pileupcoffee splattered w/c paper with coffee soaked Masa paper and cheesecloth collage

It starts to pile up after a while, the shorn off pieces with holes in them. As we spin around in space our linings get worn and raggedy. Pieces of skin are rubbed off. New lines and cracks and brown blemishes appear. And still the moon shines brightly, more so perhaps as we realize we are better tuned, lighter, brighter, less encumbered than before.

One of the things I try to do in this group each session (of 6 or 8classes) is to inspire ourselves with the work of a particular artist. This lesson was inspired by Deborah Benioff Friedman, a SF Bay Area artist whose work many of us viewed in a recent exhibit at the Sebastopol Center for the Arts. She uses tea bags and natural stains in her wall hung and sculptural work in inspired ways!

laundry

For years I’ve used tea and coffee stains to age papers and evoke historical contexts in mixed media works. This one also done on Monday is a bit more in the story-telling style I have often used. At times I’ve used pictures of my own ancestors in the mix. Here are a couple of them: My grandfather Lee Loffswold and his clan and my grandmother Selma Buskerud Loffswold’s family home.

To stain papers I soak them in extra strong tea and/of coffee and then dry them out in a 200 degree oven for 10-15 minutes. Mmmm and they smell good too (if you like the tea/coffee flavor that is.)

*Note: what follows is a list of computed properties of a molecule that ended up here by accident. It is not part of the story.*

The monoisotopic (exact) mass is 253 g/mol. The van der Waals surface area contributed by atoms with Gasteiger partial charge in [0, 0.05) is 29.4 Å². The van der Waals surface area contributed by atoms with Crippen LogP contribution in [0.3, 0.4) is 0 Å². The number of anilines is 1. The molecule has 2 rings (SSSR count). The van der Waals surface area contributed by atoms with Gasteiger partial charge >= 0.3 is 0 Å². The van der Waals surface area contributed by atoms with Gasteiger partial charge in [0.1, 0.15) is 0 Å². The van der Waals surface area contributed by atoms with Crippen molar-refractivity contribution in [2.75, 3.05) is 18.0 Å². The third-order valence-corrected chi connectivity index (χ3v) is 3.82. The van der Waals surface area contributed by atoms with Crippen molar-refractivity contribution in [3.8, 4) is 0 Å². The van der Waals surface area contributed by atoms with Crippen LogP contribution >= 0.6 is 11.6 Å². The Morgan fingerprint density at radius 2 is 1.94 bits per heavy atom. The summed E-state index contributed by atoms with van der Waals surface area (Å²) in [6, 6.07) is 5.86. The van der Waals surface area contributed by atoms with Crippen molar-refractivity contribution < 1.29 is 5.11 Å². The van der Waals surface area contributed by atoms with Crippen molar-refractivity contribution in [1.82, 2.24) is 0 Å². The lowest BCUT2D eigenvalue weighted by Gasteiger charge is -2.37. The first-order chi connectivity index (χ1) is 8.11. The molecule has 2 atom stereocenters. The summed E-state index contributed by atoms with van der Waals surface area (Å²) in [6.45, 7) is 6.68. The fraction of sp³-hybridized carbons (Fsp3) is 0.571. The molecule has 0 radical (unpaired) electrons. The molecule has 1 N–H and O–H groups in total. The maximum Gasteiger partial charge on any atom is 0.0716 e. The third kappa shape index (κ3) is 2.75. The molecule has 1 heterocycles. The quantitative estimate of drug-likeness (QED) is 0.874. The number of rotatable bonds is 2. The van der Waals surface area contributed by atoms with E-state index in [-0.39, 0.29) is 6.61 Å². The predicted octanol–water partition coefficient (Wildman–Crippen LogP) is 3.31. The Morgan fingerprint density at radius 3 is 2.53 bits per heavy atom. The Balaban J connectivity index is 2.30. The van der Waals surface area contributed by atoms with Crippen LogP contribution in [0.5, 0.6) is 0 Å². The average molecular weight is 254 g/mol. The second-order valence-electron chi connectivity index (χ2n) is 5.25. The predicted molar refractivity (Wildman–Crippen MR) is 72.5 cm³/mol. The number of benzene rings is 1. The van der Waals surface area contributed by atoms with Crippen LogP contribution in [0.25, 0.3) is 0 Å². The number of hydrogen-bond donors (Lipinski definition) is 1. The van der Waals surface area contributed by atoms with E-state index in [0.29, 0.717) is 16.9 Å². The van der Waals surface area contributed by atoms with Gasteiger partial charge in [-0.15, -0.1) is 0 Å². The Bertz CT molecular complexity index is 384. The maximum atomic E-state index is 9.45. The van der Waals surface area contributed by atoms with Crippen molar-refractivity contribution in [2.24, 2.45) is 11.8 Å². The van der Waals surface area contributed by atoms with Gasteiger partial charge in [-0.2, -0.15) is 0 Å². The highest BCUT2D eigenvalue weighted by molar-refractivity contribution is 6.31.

Let me know if you want to join us in the next 8-week session of the Monday Muse Group starting March 19. There are still openings! Visit my website for more information.

Self Portrait in the Wild

My bird feeders are busy stations these days. There’s the mixed birdseed one, the Nyer seeds for the smallest birds and the blocks of suet laced with seeds and fruit. They swing with activity throughout the day. Oh and then there’s the hummingbird nectar as well. So small wonder that when we did the crazy self portrait lesson in Muse Group this week, my own went over to the feathered side, yet again.

netted

Photo of self at Photo Booth using Comic Strip filter, printed in black and white, cut and collaged onto w/c paper with other collage and paint, etc. etc.

I am captured, captivated, taken over by dreams of those feathered ones who have been whispering in my ears for years. I am captive to my earthbound ways, my rootedness and groping for stability. Though I fluff my hair and imagine wings stretching out, open, ready for flight, I never quite make it into the air, but stand and watch as my feathered relatives soar and dip and perhaps look down on me with compassion for my flightless state?

(Can you tell which eye is mine?) I’ve been teaching wacky self portraits in Muse Groups for years and it always gets us laughing! How different it is from what happens when you look in the mirror in the morning, trying to get your hair right while noticing some new puffiness or wrinkle.

In the next series of Monday Muse Groups which starts March 19 I’ll be teaching Smoke Painting, the esthetic of Wabi Sabi art featuring textures and patina, and painting with water shapes charged with pigment. There are still openings at this point, so I hope you’ll be able to join. For more information and to register visit my website.

Here’s an old video I made of student self portraits, which I’ve watched so many times with giggles.

Screen Shot 2018-02-16 at 5.27.40 PM